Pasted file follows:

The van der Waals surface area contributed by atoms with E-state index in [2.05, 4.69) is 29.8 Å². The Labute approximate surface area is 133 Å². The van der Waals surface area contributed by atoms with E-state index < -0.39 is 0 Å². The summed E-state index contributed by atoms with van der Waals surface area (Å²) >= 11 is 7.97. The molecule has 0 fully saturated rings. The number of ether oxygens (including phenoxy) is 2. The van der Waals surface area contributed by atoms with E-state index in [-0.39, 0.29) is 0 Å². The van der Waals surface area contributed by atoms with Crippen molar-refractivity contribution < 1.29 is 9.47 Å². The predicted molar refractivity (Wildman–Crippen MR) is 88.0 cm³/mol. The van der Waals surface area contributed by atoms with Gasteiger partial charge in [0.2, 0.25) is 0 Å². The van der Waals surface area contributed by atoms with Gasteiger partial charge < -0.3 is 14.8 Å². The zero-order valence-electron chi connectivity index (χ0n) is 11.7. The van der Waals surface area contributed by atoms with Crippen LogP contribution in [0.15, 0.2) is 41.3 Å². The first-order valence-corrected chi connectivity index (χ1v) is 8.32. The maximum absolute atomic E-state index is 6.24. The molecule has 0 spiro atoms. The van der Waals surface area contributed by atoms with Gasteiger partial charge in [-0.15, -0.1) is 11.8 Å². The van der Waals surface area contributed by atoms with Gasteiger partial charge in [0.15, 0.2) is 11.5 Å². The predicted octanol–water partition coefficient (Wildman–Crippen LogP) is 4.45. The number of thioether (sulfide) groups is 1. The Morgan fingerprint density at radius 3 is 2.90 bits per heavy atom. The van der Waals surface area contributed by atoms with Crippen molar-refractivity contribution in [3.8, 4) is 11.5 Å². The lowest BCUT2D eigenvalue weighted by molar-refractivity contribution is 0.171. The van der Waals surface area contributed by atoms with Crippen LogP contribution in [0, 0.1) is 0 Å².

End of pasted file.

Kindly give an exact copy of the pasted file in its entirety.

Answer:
The van der Waals surface area contributed by atoms with E-state index in [2.05, 4.69) is 29.8 Å². The Labute approximate surface area is 133 Å². The van der Waals surface area contributed by atoms with E-state index < -0.39 is 0 Å². The summed E-state index contributed by atoms with van der Waals surface area (Å²) >= 11 is 7.97. The molecule has 0 fully saturated rings. The number of ether oxygens (including phenoxy) is 2. The van der Waals surface area contributed by atoms with E-state index in [-0.39, 0.29) is 0 Å². The van der Waals surface area contributed by atoms with Crippen molar-refractivity contribution < 1.29 is 9.47 Å². The predicted molar refractivity (Wildman–Crippen MR) is 88.0 cm³/mol. The van der Waals surface area contributed by atoms with Gasteiger partial charge in [0.2, 0.25) is 0 Å². The van der Waals surface area contributed by atoms with Gasteiger partial charge < -0.3 is 14.8 Å². The zero-order valence-electron chi connectivity index (χ0n) is 11.7. The van der Waals surface area contributed by atoms with Crippen LogP contribution in [0.15, 0.2) is 41.3 Å². The first-order valence-corrected chi connectivity index (χ1v) is 8.32. The maximum absolute atomic E-state index is 6.24. The molecule has 0 spiro atoms. The van der Waals surface area contributed by atoms with Gasteiger partial charge in [-0.15, -0.1) is 11.8 Å². The van der Waals surface area contributed by atoms with Gasteiger partial charge in [0.15, 0.2) is 11.5 Å². The predicted octanol–water partition coefficient (Wildman–Crippen LogP) is 4.45. The number of thioether (sulfide) groups is 1. The Morgan fingerprint density at radius 3 is 2.90 bits per heavy atom. The van der Waals surface area contributed by atoms with Crippen molar-refractivity contribution in [3.8, 4) is 11.5 Å². The lowest BCUT2D eigenvalue weighted by molar-refractivity contribution is 0.171. The van der Waals surface area contributed by atoms with Crippen LogP contribution in [0, 0.1) is 0 Å².